I've ran lots on motors in the past with no IC to quite high levels of boost with no issues, all depends on tune/fuel/timing and any bandaids that are needed to make it work.

You just limit the potential power output as the charge will be less dense than with an IC.

eh maybe.... but with questions like this...i like to walk the side of the fence that is for SURE safe...otherwise in a week we will see a thread called "Blew up my motor because i ran without an ic" :biglaugh:

now ij do you REALLY think this kid is going to go through the hassle of tuning the car properly to make sure theres no detonation? come on now lol... as soon as he gets the yes answer its by by IC...pipe from turbo to IC and bam hes off.....:3d_frown:

IJ.
November 9th, 2005, 02:28 PM
ROFLMAO Jay point taken! ;)

I can't understand why someone would remove an IC to do this if it's already fitted!

Charlie97L
November 9th, 2005, 02:30 PM
I can't imagine an air to air innercooler making a really big difference in the air temp unless it was really cold out and you were driving at lest 45-50 mph to let it cool. what do you guys think?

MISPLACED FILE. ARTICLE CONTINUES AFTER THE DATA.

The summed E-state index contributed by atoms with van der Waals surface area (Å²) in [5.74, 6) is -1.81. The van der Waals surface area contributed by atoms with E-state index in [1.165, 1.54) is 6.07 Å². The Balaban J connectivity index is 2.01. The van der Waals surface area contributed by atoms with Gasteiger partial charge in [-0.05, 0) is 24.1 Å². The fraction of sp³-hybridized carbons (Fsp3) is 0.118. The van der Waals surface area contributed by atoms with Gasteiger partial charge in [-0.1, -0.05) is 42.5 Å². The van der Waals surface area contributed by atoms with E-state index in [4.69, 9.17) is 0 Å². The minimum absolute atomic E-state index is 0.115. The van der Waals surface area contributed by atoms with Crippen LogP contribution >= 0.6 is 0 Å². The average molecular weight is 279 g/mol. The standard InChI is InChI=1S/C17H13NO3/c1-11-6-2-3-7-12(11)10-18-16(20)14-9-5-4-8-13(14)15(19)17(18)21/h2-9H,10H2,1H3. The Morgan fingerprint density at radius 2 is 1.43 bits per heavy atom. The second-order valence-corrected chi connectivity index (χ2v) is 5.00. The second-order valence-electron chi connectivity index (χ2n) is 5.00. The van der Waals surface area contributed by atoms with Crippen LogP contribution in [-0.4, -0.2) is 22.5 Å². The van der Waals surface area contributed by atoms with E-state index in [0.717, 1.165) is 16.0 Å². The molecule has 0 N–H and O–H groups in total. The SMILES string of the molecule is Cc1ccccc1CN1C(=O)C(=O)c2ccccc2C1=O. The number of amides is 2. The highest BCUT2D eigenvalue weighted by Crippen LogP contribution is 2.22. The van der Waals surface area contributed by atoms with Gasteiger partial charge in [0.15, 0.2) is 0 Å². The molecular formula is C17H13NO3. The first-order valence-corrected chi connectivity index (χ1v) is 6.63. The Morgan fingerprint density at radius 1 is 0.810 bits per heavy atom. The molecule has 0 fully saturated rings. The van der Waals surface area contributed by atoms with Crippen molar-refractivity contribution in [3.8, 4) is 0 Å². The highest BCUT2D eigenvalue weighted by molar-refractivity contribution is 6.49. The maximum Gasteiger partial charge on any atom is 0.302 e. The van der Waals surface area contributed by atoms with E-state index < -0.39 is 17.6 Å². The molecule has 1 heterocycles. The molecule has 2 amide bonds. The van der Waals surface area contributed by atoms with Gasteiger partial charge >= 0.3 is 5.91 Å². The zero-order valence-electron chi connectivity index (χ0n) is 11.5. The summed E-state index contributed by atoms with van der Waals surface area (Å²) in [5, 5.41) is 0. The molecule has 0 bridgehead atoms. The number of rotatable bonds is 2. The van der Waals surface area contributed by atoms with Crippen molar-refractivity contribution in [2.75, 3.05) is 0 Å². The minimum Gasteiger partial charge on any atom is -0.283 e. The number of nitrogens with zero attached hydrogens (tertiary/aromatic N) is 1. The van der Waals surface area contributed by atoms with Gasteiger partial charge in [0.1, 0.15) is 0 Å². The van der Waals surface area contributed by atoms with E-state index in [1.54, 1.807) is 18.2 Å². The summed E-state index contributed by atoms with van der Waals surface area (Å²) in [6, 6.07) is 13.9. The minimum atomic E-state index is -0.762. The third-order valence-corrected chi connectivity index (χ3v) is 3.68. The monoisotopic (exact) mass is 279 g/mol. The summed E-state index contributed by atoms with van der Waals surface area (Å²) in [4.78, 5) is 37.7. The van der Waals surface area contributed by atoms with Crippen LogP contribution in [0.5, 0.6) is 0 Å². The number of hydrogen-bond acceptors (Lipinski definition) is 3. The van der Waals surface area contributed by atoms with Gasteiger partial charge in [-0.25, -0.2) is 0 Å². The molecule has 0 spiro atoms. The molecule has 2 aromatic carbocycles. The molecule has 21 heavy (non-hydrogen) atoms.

well when the ait temp coming out of the turbo is several hundred degrees F, 70 degrees seems like ice.

i wouldn't recommend it, especially on a high mileage engine that probably has it's original headgasket... WHY would you want to do this anyway? did you get in a wreck a break your IC? did soemone tell you intercoolers drastically cut spool time? with our turbo, even hot piping it, it really won't spool faster.

Mr.SelfDestruct
November 9th, 2005, 02:30 PM
what you do, is make hot pipes, right, and put sort of an outer tube thing, and whenever you race, turne the boost up, and put dry ice in the outer tube, it'll work better than either of the other types of intercoolers mentioned. (old school technique that my boss told me.[he was a two-time national superstock drag racing champ in the 50's, and he used this technique in his airbox])

shaeff
November 9th, 2005, 03:17 PM
what you do, is make hot pipes, right, and put sort of an outer tube thing, and whenever you race, turne the boost up, and put dry ice in the outer tube, it'll work better than either of the other types of intercoolers mentioned. (old school technique that my boss told me.[he was a two-time national superstock drag racing champ in the 50's, and he used this technique in his airbox])